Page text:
The Connection Between Perimenopause, Stress Hormones, and Your Adrenal Glands

How stress impacts your perimenopause experience


Every day, your body experiences a wide range of physical and psychological situations that it perceives as stressful.

Typically, we think of work, finances, or relationships when it comes to stress. But the list is much longer. Lack of sleepdieting, and winning the lottery are also stressful! Why? Because all of these situations signal your body to produce cortisol.

Stress is helpful up to a point (because it helps you get your to-do lists done), but when your adrenals crank out cortisol chronically, they eventually become impaired in their ability to respond. The resulting adrenal imbalance not only zaps your mojo in a big way but also affects your body’s ability to produce and balance other feel-good hormones like DHEA, estrogen, progesterone, and testosterone. Your hormone symphony gets way off-key!

What’s the HPA Axis?

The hypothalamic-pituitary-adrenal axis, or HPA axis, describes the interaction between the hypothalamuspituitary gland, and adrenal glands. The hypothalamus and pituitary gland are located just above the brainstem, while the adrenal glands are on top of the kidneys.

The primary function of the HPA axis is to control the body’s reaction to stress. When something stressful happens, the sympathetic nervous system mediates our initial response. This reaction is called “fight/flight/freeze.” This response occurs almost immediately and results in the secretion of epinephrine and norepinephrine, both of which work to create changes that you would generally expect if you felt stressed or frightened, like increased heart rate and perspiration.

About 10 seconds later, the HPA axis is stimulated. This creates a cascade of neurotransmitters and hormones, ultimately in the adrenal glands secreting cortisol. Cortisol has several effects on the body to help the body deal with a stressor that lasts longer than a few minutes. 

For example, it increases blood pressure and cardiac output, providing more blood to your skeletal muscles in case the stressor you’re dealing with involves some sort of physical exertion (like running for your life). It also increases circulating glucose levels in your blood since glucose is a crucial energy source for your cells. This increase provides your body with extra energy to deal with the stressor.

How Does Stress Affect Your HPA Axis?

Cortisol acts during the experience of a severe stressor to inhibit processes that are of lesser importance at the time. These include altering your immune system responses, suppressing the digestive system, the reproductive system, and any growth processes. Once your body relaxes and flips into the parasympathetic nervous system (rest and digest), these functions return.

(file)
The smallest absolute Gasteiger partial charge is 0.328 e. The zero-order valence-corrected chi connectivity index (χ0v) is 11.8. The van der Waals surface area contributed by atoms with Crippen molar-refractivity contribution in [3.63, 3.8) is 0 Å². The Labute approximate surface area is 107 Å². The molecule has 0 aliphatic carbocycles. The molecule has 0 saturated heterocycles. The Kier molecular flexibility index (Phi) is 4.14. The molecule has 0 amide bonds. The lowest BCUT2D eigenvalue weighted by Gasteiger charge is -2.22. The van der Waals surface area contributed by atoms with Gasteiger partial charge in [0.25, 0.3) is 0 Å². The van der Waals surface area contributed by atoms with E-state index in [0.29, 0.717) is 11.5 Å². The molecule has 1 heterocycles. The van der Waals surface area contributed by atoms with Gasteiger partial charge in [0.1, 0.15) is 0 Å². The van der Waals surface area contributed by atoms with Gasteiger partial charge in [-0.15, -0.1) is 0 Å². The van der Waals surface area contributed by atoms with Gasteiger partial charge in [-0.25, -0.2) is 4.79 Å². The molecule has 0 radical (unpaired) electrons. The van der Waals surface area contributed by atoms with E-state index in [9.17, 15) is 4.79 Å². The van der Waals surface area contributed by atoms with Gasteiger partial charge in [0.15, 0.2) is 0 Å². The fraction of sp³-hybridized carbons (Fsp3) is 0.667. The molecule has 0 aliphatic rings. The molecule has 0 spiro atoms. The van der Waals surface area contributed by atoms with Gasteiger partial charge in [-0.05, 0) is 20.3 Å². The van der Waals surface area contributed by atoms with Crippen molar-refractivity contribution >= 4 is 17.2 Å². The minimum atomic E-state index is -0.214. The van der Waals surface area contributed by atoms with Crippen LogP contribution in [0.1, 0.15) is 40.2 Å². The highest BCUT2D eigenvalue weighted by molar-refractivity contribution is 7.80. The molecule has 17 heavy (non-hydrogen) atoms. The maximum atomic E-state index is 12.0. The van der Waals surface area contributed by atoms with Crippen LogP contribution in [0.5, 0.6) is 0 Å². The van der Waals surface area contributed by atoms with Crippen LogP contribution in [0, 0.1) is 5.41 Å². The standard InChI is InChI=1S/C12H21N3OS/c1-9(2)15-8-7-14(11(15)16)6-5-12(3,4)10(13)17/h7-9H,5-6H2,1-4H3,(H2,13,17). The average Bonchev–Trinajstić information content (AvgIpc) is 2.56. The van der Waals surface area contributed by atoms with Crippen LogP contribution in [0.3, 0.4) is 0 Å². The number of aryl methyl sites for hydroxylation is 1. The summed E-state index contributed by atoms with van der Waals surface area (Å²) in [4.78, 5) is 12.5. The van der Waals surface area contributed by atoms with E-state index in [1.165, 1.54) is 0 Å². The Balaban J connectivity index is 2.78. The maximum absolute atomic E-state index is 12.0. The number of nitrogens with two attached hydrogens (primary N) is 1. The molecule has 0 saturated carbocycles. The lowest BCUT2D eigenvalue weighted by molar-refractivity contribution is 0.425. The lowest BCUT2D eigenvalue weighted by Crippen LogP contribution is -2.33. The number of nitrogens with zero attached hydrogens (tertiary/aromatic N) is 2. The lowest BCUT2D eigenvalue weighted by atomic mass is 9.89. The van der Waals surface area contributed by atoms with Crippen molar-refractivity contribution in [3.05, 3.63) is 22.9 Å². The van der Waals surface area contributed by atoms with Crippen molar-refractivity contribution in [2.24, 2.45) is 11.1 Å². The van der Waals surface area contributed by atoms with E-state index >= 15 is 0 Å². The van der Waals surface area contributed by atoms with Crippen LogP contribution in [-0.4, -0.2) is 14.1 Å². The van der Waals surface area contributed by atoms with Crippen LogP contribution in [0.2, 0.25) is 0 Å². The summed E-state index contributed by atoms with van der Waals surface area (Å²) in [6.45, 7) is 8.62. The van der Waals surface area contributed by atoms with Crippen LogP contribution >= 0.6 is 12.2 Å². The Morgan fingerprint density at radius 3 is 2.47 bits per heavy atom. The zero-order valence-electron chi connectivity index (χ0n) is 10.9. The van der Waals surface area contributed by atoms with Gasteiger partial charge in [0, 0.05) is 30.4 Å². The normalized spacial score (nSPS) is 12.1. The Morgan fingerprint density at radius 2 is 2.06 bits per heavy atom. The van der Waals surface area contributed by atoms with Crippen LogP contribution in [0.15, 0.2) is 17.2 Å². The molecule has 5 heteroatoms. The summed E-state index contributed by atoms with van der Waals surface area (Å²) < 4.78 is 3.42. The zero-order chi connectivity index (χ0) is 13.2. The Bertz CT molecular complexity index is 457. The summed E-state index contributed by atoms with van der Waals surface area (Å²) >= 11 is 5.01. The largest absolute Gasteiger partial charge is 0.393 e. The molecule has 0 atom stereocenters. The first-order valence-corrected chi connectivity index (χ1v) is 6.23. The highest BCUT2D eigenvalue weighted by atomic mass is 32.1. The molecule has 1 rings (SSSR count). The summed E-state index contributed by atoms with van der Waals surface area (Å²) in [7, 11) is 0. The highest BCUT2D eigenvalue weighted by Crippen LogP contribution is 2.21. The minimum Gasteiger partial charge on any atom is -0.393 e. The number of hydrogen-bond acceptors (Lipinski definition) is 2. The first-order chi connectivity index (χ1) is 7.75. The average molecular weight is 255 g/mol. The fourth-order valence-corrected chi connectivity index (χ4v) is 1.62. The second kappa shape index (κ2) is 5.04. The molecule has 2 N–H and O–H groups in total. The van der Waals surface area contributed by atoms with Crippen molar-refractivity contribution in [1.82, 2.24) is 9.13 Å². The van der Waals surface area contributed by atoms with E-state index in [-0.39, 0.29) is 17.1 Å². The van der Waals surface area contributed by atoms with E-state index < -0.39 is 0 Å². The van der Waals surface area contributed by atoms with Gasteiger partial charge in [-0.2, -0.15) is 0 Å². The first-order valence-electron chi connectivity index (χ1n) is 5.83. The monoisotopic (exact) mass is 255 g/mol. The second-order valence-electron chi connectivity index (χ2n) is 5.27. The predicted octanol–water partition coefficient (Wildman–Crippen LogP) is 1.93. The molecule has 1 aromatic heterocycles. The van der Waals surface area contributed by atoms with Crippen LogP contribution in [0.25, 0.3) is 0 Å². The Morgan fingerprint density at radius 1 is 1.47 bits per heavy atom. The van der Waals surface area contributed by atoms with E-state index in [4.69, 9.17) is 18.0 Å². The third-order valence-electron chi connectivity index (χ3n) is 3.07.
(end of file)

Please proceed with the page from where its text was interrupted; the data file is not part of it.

While proper functioning of the HPA axis is essential for dealing with stress, when the HPA axis is stimulated too much (for example, in someone who faces extreme stress daily), it can lead to physical and psychiatric problems. Repeated HPA axis activation has been linked to type 2 diabetes, obesity, and cardiovascular disease. Cortisol has detrimental effects on memory and thinking. Additionally, studies implicate high cortisol levels in mood disorders like depression. 

Unfortunately, how your HPA axis responds doesn’t just depend on what’s happening in the present. Early-life experiences can affect the HPA axis’s baseline activity, and some studies suggest that early-life trauma may lead to an over-reactive HPA axis later in life. This overactivity may increase anxiety and potential metabolic effects, including excess fat deposition and insulin resistance.

How Does Perimenopause Fit Into the Equation?

As you enter perimenopause, you may find you don’t cope as well with stress. It happens because losing progesterone during perimenopause can destabilize the HPA (adrenal) axis or stress response system.

This nervous system recalibration is why perimenopause is associated with an increased risk of anxiety, depression, and insomnia. Progesterone is not just a reproductive hormone. It’s also a brain and nervous system hormone. 

Progesterone does two crucial things in the brain: 

  • It promotes neurogenesis (new nerve growth) in a part of the brain called the hippocampus, the main regulator of the HPA (adrenal) axis.
  • It converts to the beneficial neurosteroid allopregnanolone (ALLO), which calms GABA receptors. 

The result is that progesterone promotes neurogenesis and GABA and increases the capacity to cope with stress. Losing progesterone will make it harder to cope with stress, but only until your HPA axis can recalibrate. After that, you should recover your ability to cope with stress.

Dr. Anna Garrett is a menopause expert and Doctor of Pharmacy. She helps women who are struggling with symptoms of perimenopause and menopause find natural hormone-balancing solutions so they can rock their mojo through midlife and beyond. Dr. Anna is the author of Perimenopause: The Savvy Sister’s Guide to Hormone Harmony. Order your copy at

Also, she offers a membership group, Hormone Harmony with Dr. Anna Garrett, which provides women in midlife with affordable expert guidance and community support.

Dr. Anna is available for 1-1 consultation. Find out more at

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Perimenopause: The Savvy Sister’s Guide to Hormone Harmony

This book gives you the tools you need to navigate this transition without losing your mind or your mojo.

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